When the Covid-19 pandemic first prompted lockdowns across Uganda, Maria (not her real name) was a 12-year-old primary school student. But within weeks, she was working at a stone quarry, crushing rocks with a hammer for seven hours a day. Her school had shut down and her father’s wages as a night watchman were cut. Her family was struggling to buy food, and Maria felt she had no choice but to go to work to help her family survive.
Maria told researchers that she often injured her hands with the hammer and sometimes felt dizzy from working under the hot sun. Her salary was just US$1.11 a week, but if her employer was unhappy with the size of the stones, he paid her even less.
The unprecedented economic impact of the Covid-19 pandemic, together with school closures affecting 1.4 billion children, has pushed countless children into exploitative and dangerous child labour. Parents have lost jobs when businesses shut down, lost access to markets due to transportation restrictions, and lost customers due to economic slowdowns, creating pressure to send their children to work.
In January and February, Human Rights Watch, Friends of the Nation (Ghana), and Initiative for Social and Economic Rights (Uganda) interviewed dozens of children in Ghana, Nepal, and Uganda to examine the rise in child labour and poverty during the pandemic.
Virtually every child described a drop in family income due to the pandemic, and many said their families struggled just to buy food. A 14-year-old girl in Ghana told us that her parents’ fishing business lost customers, and that once schools shut down, she and her siblings no longer had access to free school meals. “If I don’t work, life will be tough for all of us,” she said.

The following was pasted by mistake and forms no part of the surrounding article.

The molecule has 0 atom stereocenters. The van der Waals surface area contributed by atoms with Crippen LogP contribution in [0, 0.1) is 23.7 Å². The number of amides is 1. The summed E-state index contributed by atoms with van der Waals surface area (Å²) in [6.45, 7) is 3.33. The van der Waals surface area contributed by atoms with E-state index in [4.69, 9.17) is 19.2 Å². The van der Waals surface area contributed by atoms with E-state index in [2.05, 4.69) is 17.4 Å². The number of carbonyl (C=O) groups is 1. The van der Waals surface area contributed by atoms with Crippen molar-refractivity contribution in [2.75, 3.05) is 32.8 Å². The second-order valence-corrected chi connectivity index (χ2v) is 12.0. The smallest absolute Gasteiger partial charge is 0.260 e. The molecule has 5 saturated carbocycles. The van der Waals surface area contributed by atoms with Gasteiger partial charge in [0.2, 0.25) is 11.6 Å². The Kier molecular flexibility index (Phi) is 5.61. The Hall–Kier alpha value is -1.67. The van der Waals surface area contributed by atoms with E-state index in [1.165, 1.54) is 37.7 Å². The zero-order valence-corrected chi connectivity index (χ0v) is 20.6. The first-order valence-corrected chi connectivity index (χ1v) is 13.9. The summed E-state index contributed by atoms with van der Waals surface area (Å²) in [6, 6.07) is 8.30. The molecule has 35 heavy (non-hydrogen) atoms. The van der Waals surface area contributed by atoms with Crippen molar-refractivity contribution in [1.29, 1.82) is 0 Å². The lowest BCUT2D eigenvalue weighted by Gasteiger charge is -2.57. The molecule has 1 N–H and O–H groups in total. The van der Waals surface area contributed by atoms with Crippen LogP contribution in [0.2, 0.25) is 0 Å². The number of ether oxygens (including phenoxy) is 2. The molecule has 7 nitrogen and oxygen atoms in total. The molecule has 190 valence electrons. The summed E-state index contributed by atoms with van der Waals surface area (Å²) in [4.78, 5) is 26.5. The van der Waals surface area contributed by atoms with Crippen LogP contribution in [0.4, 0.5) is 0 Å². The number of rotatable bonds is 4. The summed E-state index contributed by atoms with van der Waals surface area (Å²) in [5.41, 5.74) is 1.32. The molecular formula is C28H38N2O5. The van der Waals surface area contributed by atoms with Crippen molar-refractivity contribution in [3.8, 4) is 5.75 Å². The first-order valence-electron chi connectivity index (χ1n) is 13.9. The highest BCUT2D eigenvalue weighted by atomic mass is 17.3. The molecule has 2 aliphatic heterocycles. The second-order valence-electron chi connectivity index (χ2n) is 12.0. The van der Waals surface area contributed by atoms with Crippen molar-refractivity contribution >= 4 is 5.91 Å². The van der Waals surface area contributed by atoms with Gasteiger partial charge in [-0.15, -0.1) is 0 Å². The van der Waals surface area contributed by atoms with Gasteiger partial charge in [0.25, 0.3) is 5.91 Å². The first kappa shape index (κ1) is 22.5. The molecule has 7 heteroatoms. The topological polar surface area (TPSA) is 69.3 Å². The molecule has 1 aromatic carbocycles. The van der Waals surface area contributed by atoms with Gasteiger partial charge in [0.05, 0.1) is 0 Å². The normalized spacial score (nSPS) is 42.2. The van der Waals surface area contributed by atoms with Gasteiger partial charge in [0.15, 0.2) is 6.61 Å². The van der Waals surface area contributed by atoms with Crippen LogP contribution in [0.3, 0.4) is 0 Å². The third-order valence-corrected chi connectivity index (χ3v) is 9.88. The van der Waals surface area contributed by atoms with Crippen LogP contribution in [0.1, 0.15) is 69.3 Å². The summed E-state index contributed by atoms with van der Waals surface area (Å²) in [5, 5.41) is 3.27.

We talked to children working in brick kilns, carpet factories, gold mines, stone quarries, fisheries, and in agriculture. Some worked as mechanics, rickshaw divers, or in construction, while others sold items on the street. Many described long hours and hazardous work. At gold mining sites, children carried heavy bags of ore, breathed in dust and fumes from processing machines, and handled toxic mercury to extract gold from the ore. At stone quarries, children reported injuries from flying stones, including sharp particles that got into their eyes. Some showed our researchers cuts from clearing fields with sharp tools or from the edges of sugarcane stalks.
Most of the children were paid very little, and some said their employer often paid them less than was promised. Nevertheless, many felt they had no choice but to continue working. One 15-year-old girl who worked 11 hours a day for less than S$2, said, “I need the job, I need the money, however little.”
It’s time to scale up cash allowances
Despite these troubling findings, a rise in child labour is not an inevitable result of the pandemic. Over the last two decades, countries have made remarkable progress reducing child labour. Between 2000 and 2016, the number of children in child labour decreased by approximately 94 million – a drop of nearly 40 per cent. In many of the countries that successfully reduced child labour, governments provided cash allowances to families with children, enabling families to meet their basic needs without resorting to child labour.
Cash allowances for families with children are a powerful policy tool. Research has shown they are very effective in reducing poverty rates, increasing school enrollment, improving children’s health, reducing child labour, and even reducing domestic violence. In many cases, even small allowances have yielded significant benefits. But despite their proven impact, approximately 1.3 billion children – mostly in Africa and Asia – are not covered.
The majority of countries have provided cash assistance to families with children as part of their emergency Covid-19 response. But in most cases, the assistance has been short-term or consisted of a single payment. For many families, government assistance – if they received any at all – has been far too little to protect their children from dangerous and exploitative work.
Governments have obligations to guarantee children an adequate standard of living, fulfil their right to education, and protect them from child labour. By scaling up their use of child allowances governments can improve protection of children and alleviate the immediate and long-term impacts of the pandemic on their rights.
Maria wants to leave the stone quarry, return to school, and become a nurse someday. If governments make smart policy choices, her dream may be possible.
Originally Appeared Here